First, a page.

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Review: Death of a Salesman, Queensland Theatre

Seventy years after its first Broadway opening, Arthur Miller’s timeless tragedy returns to Brisbane in a respectful production.
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Queensland Theatre’s Death of a Salesman. Photo via queenslandtheatre.com.au.

Death of a Salesman is justifiably regarded as a modern classic of the Twentieth Century. The play won multiple awards when it opened, including a Tony Award for Best Play and a Pulitzer prize for its playwright, Arthur Miller. The play profiles the final twenty-four hours in the life of archetypal travelling salesman, Willy Loman (Peter Kowitz), who, after years on the road, is ‘exhausted’ and yet unable to break free of the dream of being a somebody. When his sons, Happy (Jackson McGovern) and Biff (Thomas Larkin) come home for a visit, family wounds and conflicts are re-open, and Loman is forced to face his failure as an employee, father and husband. Unable to deal with the realities of the present, he escapes into dreamy reminiscences of an idealised past, and a romanticised future.

Staging a classic comes with all kinds of dangers. Re-boot it and you risk losing the essence of the play, stay too faithful and it can feel ossified like a museum exhibit. Jason Klarwein’s respectful production wisely lets the craftsmanship of the writing do the work. The production surfaces the layers of complexity and shifting sands of regret, family silences and simmering tragedy of stunted relationships. The father-son dynamic between Loman and Biff that sits at the heart of the play, is deftly handled by Kowitz and Larkin. Larkin is particularly impressive in a well-paced and nuanced performance as Biff, capturing the contradictions and slow burn of the character’s internal conflicts.

It’s not a faultless production, however. The opening scene is strangely lacking in the brooding oppression and sense of suffocation suggested in the original stage notes. The set lacks the infringing tower blocks that have grown up around the Loman’s small weatherboard house. The initial scenes between Willy and his wife Linda (Angie Milliken) where Willy’s confusion and disillusion clashes with Linda’s ‘iron repression’ and joviality, are muted. We never quite feel the underlying reality of their relationship, and so when Willy ultimately takes his own life, and Linda asks “Why did you do it, Willy?” we are left oddly unmoved.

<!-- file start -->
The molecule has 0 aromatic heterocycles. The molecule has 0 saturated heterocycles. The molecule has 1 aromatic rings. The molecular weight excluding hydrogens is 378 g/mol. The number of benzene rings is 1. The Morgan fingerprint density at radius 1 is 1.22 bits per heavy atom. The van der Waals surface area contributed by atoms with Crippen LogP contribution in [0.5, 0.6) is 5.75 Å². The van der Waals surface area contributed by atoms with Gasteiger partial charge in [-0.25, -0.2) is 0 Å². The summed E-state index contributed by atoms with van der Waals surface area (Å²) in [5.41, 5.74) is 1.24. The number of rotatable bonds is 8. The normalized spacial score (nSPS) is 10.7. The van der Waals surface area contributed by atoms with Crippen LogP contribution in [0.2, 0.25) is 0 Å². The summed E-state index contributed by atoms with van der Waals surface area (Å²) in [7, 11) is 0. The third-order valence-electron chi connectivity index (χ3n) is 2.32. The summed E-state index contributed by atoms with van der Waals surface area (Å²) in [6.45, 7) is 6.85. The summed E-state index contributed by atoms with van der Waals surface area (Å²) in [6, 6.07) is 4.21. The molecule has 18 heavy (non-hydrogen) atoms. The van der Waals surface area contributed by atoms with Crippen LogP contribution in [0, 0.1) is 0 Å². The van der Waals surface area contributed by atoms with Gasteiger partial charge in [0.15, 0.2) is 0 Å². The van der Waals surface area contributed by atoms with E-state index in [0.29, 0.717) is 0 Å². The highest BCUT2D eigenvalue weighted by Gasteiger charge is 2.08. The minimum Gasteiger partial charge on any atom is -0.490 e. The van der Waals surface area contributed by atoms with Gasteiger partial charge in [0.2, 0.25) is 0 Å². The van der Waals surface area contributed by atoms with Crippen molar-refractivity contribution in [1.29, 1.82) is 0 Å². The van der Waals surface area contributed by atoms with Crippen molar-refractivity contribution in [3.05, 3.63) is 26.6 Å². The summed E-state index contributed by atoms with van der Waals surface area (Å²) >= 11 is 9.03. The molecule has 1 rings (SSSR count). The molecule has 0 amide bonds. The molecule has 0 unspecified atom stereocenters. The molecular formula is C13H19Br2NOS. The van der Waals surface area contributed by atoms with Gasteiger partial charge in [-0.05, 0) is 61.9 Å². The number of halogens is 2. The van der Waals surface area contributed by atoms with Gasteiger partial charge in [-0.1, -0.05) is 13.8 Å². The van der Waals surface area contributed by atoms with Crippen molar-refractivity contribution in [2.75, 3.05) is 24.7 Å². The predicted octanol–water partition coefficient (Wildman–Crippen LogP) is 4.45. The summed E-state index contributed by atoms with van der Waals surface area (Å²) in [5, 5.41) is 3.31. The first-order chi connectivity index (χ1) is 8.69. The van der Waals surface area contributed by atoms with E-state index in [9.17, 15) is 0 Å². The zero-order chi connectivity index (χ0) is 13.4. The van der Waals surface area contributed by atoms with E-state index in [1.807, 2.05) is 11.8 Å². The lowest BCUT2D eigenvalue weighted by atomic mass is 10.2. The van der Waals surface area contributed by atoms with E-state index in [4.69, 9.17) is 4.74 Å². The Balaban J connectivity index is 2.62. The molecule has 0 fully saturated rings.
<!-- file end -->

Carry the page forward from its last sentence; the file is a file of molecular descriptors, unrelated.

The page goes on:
Kowitz’s performance as Willy grows in strength in the later scenes, when he confronts his younger boss, his sons and ultimately his own limitations. Milliken captures the torn loyalties between her role as a mother and as a wife well. This is especially true in the scenes where she confronts the boys about their lack of compassion for their father, and when she lets her veil of feigned optimism slip to reveal her fears about Willy’s mental health.

It’s hard to think of any play written in the 1940s that could still command our attention with such piercing authority as Death of a Salesman. Miller (in The Ride Down Mt. Morgan) reflected that ‘maybe all one can do is hope to end up with the right regrets’. The vulnerability of failure and regret is a timeless theme, and combined with the intricate layers of craftsmanship, and its ambition to experiment with form, Death of A Salesman not only stands the test of time, but as demonstrated in this production, reminds us of our own fragility. Recent productions of this classic play have been rare, however, and this presents all the more reason to value its revival, whether as a firm fan or curious novice.

Rating: 4 stars ★★★★
Death of a Salesman 
By Arthur Miller
Directed by Jason Klarwein

Cast Includes Charles Allen, Kevin Hides, Peter Kowitz, Thomas Larkin, Jackson McGovern, Angie Milliken, Sarah Ogden, Ilai Swindells, Gemma Willing
Set Designer Richard Roberts
Associate Designer/Costume Designer Anthony Spinaze
Lighting Designer Verity Hampson
Composer/Sound and Projection Designer Justin Harrison

09 February – 02 March
Playhouse, QPAC

 
Michael Balfour
About the Author
Professor Michael Balfour is inaugural Chair in Applied Theatre in School of Humanities, Languages and Social Sciences at Griffith University. He is a theatre researcher and practitioner interested in the social and creative applications of the arts in a range of contexts. He has written widely on applied theatre, with a particular interest in theatre in conflict and peacebuilding, prison theatre, theatre and migration, theatre, mental health and returning military personnel, and most recently, creative ageing and dementia. Michael’s most recent books are Applied Theatre Resettlement: Drama, Refugees and Resilience (Methuen, 2015), Applied Theatre: Understanding Change, (Springer, in press) and Performing Arts in Prisons (Intellect, in press). He is Co-Series Editor of Bloomsbury Methuen Applied Theatre book series, and Applied Theatre Research and the Journal of Arts and Communities.  He is a member of several leadership bodies, including the Council of Humanities and Social Sciences, Australasian Association of Theatre, Drama and Performance Studies, and Arts and Health Leadership.
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